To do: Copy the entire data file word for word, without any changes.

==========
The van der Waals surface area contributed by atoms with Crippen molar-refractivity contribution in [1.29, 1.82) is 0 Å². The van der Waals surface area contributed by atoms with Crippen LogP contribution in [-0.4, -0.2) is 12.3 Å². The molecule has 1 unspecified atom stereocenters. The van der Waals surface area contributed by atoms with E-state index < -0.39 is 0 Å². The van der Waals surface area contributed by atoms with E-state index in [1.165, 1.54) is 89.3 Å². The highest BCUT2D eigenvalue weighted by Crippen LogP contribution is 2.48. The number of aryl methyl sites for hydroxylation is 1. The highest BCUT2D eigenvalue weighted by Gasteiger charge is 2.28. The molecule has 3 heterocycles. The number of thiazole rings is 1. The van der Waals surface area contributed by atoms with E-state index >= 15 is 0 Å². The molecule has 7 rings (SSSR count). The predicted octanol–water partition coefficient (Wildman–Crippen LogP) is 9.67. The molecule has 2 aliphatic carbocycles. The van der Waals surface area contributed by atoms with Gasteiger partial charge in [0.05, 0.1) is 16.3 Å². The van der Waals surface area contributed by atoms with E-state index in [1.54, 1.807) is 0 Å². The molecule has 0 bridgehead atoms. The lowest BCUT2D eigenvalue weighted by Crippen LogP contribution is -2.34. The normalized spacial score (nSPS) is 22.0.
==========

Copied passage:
The van der Waals surface area contributed by atoms with Crippen molar-refractivity contribution in [1.29, 1.82) is 0 Å². The van der Waals surface area contributed by atoms with Crippen LogP contribution in [-0.4, -0.2) is 12.3 Å². The molecule has 1 unspecified atom stereocenters. The van der Waals surface area contributed by atoms with E-state index < -0.39 is 0 Å². The van der Waals surface area contributed by atoms with E-state index in [1.165, 1.54) is 89.3 Å². The highest BCUT2D eigenvalue weighted by Crippen LogP contribution is 2.48. The number of aryl methyl sites for hydroxylation is 1. The highest BCUT2D eigenvalue weighted by Gasteiger charge is 2.28. The molecule has 3 heterocycles. The number of thiazole rings is 1. The van der Waals surface area contributed by atoms with E-state index >= 15 is 0 Å². The molecule has 7 rings (SSSR count). The predicted octanol–water partition coefficient (Wildman–Crippen LogP) is 9.67. The molecule has 2 aliphatic carbocycles. The van der Waals surface area contributed by atoms with Gasteiger partial charge in [0.05, 0.1) is 16.3 Å². The van der Waals surface area contributed by atoms with E-state index in [1.54, 1.807) is 0 Å². The molecule has 0 bridgehead atoms. The lowest BCUT2D eigenvalue weighted by Crippen LogP contribution is -2.34. The normalized spacial score (nSPS) is 22.0.